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In context: Databases are in something of a Golden Age right now. There is an immense amount of development taking place in and around the way we store and access data. The world is obsessed with "data," and while we would not call it the "new oil," our ability to manipulate and analyze data continues to advance in important ways. But at their heart, databases are fairly straightforward things – repositories of data.
All this innovation we are seeing centers on new ways to access that data (a.k.a. the "cloud") and the speed with which we can convert massive amounts of data into something useful. Not to diminish the very real innovation taking place here, but like the rest of technology it is driven by trade-offs -- speed in one area slows another, optimize for readability and writing slows down.
Guest author Jonathan Goldberg is the founder of D2D Advisory, a multi-functional consulting firm. Jonathan has developed growth strategies and alliances for companies in the mobile, networking, gaming, and software industries.
Much of the advances we are seeing in databases and around companies like Snowflake and Data Dogs comes from the application of faster networks and more powerful compute, which make all of this possible. Given our view of the changes taking place around compute, we have recently been exploring areas where custom chips could have an impact here. It seems likely that all these advances in cloud data processing lend themselves to some very special purpose chips.
The purpose of a chip is to run software as efficiently as possible. In the past, all of this could be accomplished with a CPU, especially when Intel was leading the way on Moore's Law. There was always a faster CPU just coming out that could solve any processing problem.
There was always a faster CPU just coming out that could solve any processing problem.
Even before Moore's Law slowed, certain applications stood out for needing a better solution. The prime example was graphics. GPUs could just run graphical operations more efficiently than a CPU, and so, GPUs became commonplace.
Much of this advantage came from the fact that GPUs were just laid out differently than CPUs. In the early days of GPUs the algorithms for handling graphics were fairly common for most uses (I.e. gaming). And GPUs were originally designed to replicate the math in those algorithms. You could almost look at the architecture of a GPU and map individual blocks to the different terms of those equations. This process is now being reproduced in many other fields.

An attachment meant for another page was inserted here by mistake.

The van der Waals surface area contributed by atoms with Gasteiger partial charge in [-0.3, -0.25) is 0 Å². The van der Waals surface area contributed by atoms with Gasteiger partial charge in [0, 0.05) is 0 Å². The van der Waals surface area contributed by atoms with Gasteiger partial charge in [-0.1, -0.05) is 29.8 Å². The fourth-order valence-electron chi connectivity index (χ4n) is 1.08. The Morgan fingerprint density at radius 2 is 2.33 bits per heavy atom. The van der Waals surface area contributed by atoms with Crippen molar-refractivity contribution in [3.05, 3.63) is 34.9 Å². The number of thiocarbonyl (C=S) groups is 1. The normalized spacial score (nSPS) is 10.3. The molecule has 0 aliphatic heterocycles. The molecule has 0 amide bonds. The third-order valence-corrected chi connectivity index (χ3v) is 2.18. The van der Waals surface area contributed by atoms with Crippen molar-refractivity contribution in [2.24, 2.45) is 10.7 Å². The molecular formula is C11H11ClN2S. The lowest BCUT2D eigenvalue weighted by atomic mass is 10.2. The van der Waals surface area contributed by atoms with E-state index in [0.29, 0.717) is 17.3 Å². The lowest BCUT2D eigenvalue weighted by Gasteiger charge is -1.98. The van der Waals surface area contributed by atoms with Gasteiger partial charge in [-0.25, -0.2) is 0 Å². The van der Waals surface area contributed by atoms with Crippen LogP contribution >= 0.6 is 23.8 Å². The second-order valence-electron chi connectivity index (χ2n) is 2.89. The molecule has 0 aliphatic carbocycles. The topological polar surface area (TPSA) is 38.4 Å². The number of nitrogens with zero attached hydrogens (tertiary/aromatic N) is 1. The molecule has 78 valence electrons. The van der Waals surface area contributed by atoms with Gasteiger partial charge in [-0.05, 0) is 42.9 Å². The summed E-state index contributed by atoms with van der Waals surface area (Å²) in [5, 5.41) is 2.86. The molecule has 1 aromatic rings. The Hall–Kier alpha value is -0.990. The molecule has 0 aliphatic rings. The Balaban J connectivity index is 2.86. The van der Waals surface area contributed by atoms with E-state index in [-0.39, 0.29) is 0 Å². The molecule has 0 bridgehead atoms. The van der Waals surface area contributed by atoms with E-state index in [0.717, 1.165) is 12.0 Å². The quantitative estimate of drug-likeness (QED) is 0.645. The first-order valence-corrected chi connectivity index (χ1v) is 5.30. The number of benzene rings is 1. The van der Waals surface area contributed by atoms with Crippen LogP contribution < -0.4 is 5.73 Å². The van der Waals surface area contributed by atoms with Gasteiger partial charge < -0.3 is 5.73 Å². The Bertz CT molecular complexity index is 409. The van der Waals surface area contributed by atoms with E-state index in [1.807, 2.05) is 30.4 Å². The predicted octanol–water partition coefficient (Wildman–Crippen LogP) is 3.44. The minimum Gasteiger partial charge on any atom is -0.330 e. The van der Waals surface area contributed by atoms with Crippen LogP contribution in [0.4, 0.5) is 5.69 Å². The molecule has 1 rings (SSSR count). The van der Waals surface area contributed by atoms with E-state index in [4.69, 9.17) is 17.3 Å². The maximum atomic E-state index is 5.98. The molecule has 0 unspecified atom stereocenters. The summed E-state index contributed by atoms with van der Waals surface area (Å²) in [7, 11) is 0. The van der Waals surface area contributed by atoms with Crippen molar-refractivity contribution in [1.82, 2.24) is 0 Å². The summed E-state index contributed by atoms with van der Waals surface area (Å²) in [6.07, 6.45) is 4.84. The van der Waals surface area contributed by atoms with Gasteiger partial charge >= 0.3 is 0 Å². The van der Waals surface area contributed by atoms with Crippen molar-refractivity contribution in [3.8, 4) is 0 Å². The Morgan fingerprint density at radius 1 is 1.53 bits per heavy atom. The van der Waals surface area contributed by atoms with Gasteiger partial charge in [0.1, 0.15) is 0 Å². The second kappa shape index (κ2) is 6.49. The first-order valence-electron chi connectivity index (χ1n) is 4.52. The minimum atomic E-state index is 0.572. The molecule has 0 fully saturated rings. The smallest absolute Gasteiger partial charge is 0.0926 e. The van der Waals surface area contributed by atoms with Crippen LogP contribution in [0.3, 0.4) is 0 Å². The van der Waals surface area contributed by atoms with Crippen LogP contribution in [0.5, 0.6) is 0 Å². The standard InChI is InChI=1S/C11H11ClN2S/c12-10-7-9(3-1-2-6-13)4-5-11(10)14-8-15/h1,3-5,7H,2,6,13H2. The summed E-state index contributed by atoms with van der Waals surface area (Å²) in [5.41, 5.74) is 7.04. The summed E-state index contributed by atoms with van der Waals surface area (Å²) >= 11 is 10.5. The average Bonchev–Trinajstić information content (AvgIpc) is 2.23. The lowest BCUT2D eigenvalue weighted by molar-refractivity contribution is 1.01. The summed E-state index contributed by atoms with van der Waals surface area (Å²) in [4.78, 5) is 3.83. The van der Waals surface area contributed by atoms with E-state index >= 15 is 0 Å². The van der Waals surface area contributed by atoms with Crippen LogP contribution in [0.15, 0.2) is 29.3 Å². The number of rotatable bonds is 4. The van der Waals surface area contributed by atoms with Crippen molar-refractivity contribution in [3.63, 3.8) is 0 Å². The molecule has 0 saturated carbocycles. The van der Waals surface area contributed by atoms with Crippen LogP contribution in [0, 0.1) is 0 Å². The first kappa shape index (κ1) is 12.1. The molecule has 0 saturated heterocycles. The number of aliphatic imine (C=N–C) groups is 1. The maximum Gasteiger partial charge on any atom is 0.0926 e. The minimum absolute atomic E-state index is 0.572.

For databases, there are considerable similarities. Databases are already fairly "streamlined" in their design, they are highly optimized from inception. Someone should be able to design a chip that mirrors the database directly. The problem is that "databases" are not a single thing, they are not just giant spreadsheets of rows and columns. They come in many different flavors -- some store data in rows, others in columns, others as a grouping of heterogenous objects (e.g. photos, videos, snarky tweets, etc.). A chip designed for one of those will not work as well for one of the others.
Now to be clear, companies have been designing chips for optimizing data for a long time. Storage makers like Western Digital and Fujitsu are prominent components on our list of homegrown silicon companies. They make chips that optimize their storage on those companies' hardware. But we think things are going to go further, where companies start to design chips that operate at a layer above the management of physical bits.
A big topic in databases is the trade-off between analyzing and storing data. Some databases are just large repositories of data that only need to be accessed on occasion, but far more important are data that need to be analyzed in real-time. This ideally involves keeping the data in memory close to the processor making those real-time decisions. Without getting too deep into the weeds, there are several different approaches one could make when improving database utility in silicon. Each of these is a company waiting to become a unicorn.
This work is already happening. Companies like Fungible are already far down this path. Many of the problems that the big Internet companies are solving with their homegrown chips are attacking this problem in some way. We have to imagine that Google has something even more advanced along this avenue in the works.
We think this area is important not only because it offers significant commercial opportunity. It also highlights the ways in which compute is shifting. All of the advances we mentioned in innovation rest on the assumption of ongoing improvements in compute. With traditional methods for achieving those advances now greatly slowed, all that innovation in software is going to spur -- it is going to require -- innovation in silicon to deliver.